“By the book” can get you killed.

I’ve seen a lot of talk about not drawing your firearm unless you need to shoot. I even see firearms instructors telling their students that this is a hard rule. While this is a good rule of thumb, nothing is black and white. If you’re approached by an armed person who is aggressive and has an unknown intent, there is nothing wrong with using your firearm to control the situation. This does not mean you have to shoot them, as these types of incidents are dynamic and fluid.

Scenario: A man with a knife gets the drop on you as you’re leaving the ATM. He says to give him your wallet. Compliance is good, as you’re only dealing with money at this point. So toss your wallet away from both of you and back away. As he reaches for the wallet and breaks his concentration on what you’re doing, what are your next steps?

A) Let him take the wallet and run, never drawing your firearm.

B) Draw your firearm and issue commands.

C) Draw your firearm and shoot.

At this point, I would hope that everyone answered B, as that would be the safest choice for you. Why? Because this will allow you to control the situation. You do not know the intent of the attacker. They may want to remove you as a witness after they get your wallet. Without having your gun already out, you’re at a very severe disadvantage. What if they run away when you draw your firearm? If they run away, you’ve just changed the entire scenario and are no longer under attack and the attacker is no longer a threat. At this time you should consider holstering your firearm and calling the police so they can come take a report and look for the attacker.

Some people will say that they don’t want to get in trouble for showing their gun. Honestly, if there is a need to use your firearm, use it. It’s better to have to answer some questions with the cops than be dead or seriously hurt. If the guy runs away, you fill out a report. If the guy allows you to issue commands and he stays for the cops, you fill out a report. If he stabs you so many times you die, well… you get to skip the paperwork, but instead your family will be filling out the report.

The problem with choosing A, as some instructors tell you to do, is you never gain control of the situation. Do not think of it as you have a choice, instead you should react to the persons level of force, and nothing more. If they do X, you do Y. This is how a Force Continuum should work, and how it does work most of the time for police departments all over the world. Meeting their level of force or intended level of force is entirely appropriate. If they show a weapon and you believe they have intent to do you harm, it’s entirely within your scope of personal responsibility and liability to also show your firearm. This doesn’t mean that you draw down on the guy roid raging at you. But if that situations turns into a physical escalation of force by the attacker, then you would and should make your own intent known. Your intent is to protect yourself from violent attacks.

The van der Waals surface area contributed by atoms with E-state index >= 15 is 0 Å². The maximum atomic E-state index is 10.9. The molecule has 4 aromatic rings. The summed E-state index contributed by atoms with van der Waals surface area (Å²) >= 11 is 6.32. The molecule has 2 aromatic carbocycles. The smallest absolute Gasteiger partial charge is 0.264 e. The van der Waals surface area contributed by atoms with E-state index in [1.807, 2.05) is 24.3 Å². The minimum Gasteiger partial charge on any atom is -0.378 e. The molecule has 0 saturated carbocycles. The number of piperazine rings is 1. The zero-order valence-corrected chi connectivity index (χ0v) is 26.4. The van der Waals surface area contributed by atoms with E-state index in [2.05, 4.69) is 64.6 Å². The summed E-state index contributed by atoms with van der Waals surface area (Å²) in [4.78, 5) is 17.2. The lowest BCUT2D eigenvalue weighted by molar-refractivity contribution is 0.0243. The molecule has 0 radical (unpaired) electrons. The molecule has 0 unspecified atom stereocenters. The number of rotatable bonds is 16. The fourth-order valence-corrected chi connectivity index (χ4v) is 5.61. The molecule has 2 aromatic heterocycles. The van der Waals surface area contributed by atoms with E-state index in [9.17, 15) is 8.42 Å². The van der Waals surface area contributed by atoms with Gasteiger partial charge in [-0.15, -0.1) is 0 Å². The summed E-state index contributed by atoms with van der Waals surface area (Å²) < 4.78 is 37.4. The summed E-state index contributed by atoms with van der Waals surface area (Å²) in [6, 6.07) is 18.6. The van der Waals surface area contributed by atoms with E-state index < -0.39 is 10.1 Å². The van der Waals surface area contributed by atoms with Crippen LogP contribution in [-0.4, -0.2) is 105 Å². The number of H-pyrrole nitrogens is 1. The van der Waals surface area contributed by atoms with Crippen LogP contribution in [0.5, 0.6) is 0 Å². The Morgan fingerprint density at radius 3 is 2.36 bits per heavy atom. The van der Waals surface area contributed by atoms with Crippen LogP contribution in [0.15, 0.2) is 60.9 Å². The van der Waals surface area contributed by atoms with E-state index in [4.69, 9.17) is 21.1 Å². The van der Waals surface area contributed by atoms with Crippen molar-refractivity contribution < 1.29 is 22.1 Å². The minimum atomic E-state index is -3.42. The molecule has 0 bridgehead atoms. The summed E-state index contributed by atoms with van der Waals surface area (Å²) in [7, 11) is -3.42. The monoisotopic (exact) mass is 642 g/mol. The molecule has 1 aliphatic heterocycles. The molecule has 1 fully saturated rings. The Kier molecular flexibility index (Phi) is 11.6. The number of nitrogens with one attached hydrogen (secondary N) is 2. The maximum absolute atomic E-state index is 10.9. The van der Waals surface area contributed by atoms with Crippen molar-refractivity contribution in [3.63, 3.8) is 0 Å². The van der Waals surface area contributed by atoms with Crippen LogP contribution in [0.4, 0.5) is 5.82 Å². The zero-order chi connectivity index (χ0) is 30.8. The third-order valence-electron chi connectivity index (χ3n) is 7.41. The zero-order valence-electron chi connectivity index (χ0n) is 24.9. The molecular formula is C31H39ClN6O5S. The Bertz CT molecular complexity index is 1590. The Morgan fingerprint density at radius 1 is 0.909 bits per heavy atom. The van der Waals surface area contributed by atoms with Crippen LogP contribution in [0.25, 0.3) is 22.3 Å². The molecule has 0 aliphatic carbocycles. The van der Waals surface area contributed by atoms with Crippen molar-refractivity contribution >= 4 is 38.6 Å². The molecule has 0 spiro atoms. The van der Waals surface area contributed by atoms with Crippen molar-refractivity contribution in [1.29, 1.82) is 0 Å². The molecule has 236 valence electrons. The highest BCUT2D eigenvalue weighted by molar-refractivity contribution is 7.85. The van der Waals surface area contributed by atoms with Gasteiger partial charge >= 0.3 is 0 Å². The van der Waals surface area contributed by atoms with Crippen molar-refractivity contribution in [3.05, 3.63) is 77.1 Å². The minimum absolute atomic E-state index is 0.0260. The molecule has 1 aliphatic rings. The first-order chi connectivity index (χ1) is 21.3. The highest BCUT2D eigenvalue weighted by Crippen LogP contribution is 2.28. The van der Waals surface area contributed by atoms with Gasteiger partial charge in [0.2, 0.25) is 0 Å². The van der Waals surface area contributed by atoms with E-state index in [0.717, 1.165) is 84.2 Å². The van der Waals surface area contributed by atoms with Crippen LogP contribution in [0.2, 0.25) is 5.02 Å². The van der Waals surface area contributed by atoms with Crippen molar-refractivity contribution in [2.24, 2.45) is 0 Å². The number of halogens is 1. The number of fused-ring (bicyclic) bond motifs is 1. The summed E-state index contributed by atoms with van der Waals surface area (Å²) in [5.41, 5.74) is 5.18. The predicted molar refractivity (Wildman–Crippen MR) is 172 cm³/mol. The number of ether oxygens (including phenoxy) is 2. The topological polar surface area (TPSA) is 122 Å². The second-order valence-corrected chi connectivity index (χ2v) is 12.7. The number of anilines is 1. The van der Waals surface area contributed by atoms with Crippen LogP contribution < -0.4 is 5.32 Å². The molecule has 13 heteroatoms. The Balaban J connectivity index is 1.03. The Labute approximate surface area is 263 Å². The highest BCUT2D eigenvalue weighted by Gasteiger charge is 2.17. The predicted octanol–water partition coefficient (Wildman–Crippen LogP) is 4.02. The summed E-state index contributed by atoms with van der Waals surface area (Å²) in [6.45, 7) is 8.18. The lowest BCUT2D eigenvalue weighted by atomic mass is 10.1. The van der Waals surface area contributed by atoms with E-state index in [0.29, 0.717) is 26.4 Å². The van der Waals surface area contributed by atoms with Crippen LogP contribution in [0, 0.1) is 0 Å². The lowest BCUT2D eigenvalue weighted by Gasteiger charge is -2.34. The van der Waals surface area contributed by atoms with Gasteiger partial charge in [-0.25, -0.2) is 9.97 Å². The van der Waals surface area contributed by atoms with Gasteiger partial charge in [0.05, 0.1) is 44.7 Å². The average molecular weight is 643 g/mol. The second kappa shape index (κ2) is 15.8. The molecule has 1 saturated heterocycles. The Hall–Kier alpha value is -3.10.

The other issue with living in a black and white world is you get it in your head that any time you draw, you’re going to shoot. There may be an encounter where you do need to shoot, but as your gun becomes known to the attacker they change their attitude and break off the attack. They are now no longer a threat, but in your mind you’ve committed yourself to shooting because that’s how you trained yourself (remember that training is mostly mental). If you tell yourself every day that you only draw when you need to shoot two bad things can happen. You can either allow a situation to escalate so much that you need to shoot, which could have been quelled much sooner by showing a firearm. Or you could shoot when you didn’t need to. Both of these are bad, although not necessarily illegal, depending on the circumstances.

You will never learn how to carry a gun and properly deal with all situations from taking a class. The only way to hope to do the right thing is to use your brain. Use your brain to not only think on the fly as events happen, but also to mentally train yourself in mock situations that you build in your head. Do not let the ATM scenario play out for the first time in real life. Do it in your head over and over until you work up a good response to most types of attacks. Obviously you can’t cover everything, and there’s no substitute for real training, but this is a good way to break up your morning commute or other boring tasks.

This is where my topic comes in. Do not let a single instructor drill it into your head that things will and are going to happen a certain way, and that’s it. There may be a scenario where I don’t draw a firearm when someone steals my wallet from me at an ATM, but I can’t think of it yet. Hopefully I’ll use my brain if I’m ever in such a situation and come out doing the right thing. For now, all of the scenarios I’ve run through in my head, I always draw my firearm to gain control of that situation.

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Greg Ryman is a certified NRA instructor and RSO. He is also a California DOJ Certified Handgun Safety Instructor and a Certified Glock Armorer. Greg has been shooting for over 20 years and is the owner of Ryman Tactical.

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